We began to work immediately upon arrival, and by February the 1st of 1999, we implemented that new cultural change process. And that has led to significant redevelopment of the culture of the organization. Our staff has now been empowered at the most elemental level, the individual employee level, to be creative. We have a number of reinvention efforts that have already begun. Some have, in fact, been completed. We have revolutionized the entire training process, rebuilt that. We have totally redone the strategic plan, made it simpler, streamlined it, and made it integrated in terms of its focus and its core mission. We have now developed the first ever integrated planning process, so that all of our planning in the agency, regardless of where that planning emanates from, will have to fold in with our strategic plan and the major goals and objectives that we've established with that plan.
We are about to announce the institutionalization of a planning structure, so that there will be an individual in my office, who reports directly to me, who will be responsible for keeping us focused with regard to our plan and updating our strategic objectives. We have also created the first ever Leadership Institute, and the first 21 of our potential new senior leaders are going through an intensive fifteen-month program, which is designed to create the next bevy of senior leaders for this organization.
We commissioned the first double succession plan, recognizing that this was a mature organization, we wanted to know what would be the short and long-term implications of retirements, normal attrition, in our organization. Only to discover, as a result of that, that over the next four to five years, we're going to lose 40 percent of our middle-to-senior management. The organization had no plan for addressing that. The organization had no awareness of its vulnerability. But once that information was available, then we immediately went into a planning mode, and so this Leadership Institute will produce some of that cadre.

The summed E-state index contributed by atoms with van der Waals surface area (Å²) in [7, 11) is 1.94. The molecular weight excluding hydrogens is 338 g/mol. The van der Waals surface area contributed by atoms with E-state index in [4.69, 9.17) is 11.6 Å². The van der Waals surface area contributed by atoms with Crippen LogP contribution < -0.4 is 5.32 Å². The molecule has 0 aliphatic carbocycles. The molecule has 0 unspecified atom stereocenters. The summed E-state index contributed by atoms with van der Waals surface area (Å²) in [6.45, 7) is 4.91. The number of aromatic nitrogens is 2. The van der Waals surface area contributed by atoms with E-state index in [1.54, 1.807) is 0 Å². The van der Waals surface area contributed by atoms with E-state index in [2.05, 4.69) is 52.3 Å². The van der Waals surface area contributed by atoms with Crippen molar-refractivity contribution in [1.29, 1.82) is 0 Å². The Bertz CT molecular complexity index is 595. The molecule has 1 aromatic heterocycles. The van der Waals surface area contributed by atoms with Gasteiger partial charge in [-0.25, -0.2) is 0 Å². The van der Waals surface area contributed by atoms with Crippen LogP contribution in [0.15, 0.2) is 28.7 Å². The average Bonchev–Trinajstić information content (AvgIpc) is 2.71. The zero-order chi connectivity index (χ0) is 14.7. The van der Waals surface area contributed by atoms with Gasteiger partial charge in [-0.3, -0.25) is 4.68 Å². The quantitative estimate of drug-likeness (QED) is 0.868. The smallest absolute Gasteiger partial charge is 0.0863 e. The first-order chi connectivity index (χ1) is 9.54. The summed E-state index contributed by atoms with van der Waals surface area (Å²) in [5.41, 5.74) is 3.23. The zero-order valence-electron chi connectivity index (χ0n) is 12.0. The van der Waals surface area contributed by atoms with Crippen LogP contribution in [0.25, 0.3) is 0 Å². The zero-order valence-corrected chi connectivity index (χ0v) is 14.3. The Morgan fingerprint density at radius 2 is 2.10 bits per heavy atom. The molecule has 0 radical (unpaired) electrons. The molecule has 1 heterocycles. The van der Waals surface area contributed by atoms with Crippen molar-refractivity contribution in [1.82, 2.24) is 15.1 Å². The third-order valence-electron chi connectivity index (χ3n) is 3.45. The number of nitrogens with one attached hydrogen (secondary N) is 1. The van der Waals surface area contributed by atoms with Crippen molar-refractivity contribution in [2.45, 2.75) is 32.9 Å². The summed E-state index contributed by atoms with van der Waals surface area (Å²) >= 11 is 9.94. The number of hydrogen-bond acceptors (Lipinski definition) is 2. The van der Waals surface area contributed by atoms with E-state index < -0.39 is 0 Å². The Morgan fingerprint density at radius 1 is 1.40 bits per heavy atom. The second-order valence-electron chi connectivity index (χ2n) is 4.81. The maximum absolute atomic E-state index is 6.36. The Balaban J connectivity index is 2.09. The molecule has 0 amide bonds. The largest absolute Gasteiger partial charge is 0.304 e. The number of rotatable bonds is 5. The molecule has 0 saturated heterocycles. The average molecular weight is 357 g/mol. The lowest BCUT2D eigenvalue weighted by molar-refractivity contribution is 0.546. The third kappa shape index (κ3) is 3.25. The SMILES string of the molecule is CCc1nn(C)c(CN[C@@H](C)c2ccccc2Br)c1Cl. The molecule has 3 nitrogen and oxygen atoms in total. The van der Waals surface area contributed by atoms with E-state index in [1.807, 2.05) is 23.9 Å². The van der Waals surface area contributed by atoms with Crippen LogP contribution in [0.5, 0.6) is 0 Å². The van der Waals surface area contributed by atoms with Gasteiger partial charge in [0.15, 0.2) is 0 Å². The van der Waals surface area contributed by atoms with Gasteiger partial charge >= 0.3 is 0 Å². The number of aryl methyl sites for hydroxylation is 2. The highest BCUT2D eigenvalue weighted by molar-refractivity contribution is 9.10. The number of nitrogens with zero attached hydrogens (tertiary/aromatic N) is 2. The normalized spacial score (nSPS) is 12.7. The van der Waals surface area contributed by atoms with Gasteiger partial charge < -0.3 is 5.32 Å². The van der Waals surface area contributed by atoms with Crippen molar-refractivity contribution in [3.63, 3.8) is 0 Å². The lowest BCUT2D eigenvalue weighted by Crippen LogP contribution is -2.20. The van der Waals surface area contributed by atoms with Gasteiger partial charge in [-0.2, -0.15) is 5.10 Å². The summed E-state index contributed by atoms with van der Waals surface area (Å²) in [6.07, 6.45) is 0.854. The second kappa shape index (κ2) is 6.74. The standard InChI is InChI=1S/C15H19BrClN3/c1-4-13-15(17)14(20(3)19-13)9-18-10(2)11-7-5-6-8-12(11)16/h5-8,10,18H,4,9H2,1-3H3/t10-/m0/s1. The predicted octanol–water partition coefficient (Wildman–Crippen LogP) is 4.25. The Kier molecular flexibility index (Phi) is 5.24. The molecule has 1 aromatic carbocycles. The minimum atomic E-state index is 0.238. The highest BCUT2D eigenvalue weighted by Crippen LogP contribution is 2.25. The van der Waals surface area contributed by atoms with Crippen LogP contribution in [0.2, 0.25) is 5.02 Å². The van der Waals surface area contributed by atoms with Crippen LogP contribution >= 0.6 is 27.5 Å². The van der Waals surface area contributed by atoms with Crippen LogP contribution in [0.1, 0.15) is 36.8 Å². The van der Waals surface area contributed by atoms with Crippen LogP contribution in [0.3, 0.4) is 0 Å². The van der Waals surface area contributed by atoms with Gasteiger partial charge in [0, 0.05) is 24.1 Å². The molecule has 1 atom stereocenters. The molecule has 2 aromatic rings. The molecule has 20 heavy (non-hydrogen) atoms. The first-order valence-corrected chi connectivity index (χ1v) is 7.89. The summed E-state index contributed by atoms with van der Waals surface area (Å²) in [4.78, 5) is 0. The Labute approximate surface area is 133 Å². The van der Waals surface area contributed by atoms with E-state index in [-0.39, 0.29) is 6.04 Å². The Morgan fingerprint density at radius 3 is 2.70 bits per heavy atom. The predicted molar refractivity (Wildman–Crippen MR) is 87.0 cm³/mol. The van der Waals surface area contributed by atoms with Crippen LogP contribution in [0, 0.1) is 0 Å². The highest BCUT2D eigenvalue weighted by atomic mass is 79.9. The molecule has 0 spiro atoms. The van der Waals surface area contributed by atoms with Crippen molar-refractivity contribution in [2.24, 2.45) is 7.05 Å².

We are about to institutionalize a new program, whereby we are going to improve our recruitment strategies. We're going to introduce a brand new strategy for recruiting beyond what I refer to as "The Shores of Gitchee Gumee." We're going to go to the non-traditional sources for future employees, so that we have a bevy of employees available who've been pre-screened, pre-certified, and pre-interviewed in terms of their interest in coming into the federal government. And these employees, along with those that we are developing in-house, will provide us with a richer mix of employees who have significant leadership skills, who have strong commitment, strong educational backgrounds, strong experience bases and who come in ready to take names and get the job done.
Mr. Lawrence: I've read about your Leadership Plan 2000 and Beyond. As I understand, it was adopted to help bring about quality and implement the strategic plans. What were the driving forces behind the development of this plan?
Mr. Chambers: Actually, three things: one, the assignment that was given to me by my undersecretary, who gave me very explicit instructions. She did not tell me what it should look like. She simply told me that she wanted it. Secondly, I've had experience in my previous life of having developed a total quality management process. I've done a lot of study. I've trained organizations and people around the entire United States. I still do that as a part of this assignment.
I've done strategic plans in the past for the organization I came from. And so, we had a process that I developed a number of years ago, known as the five "P"s of quality management, which is based on, as I said, my 32 years of professional experience in what works and what doesn't work. It’s based on the philosophies of Juran, Deming and Ishikawa and all of the great thinkers in this area. But practicing and developing processes that really, over time, have proven to be meritorious in my review that was the second thing.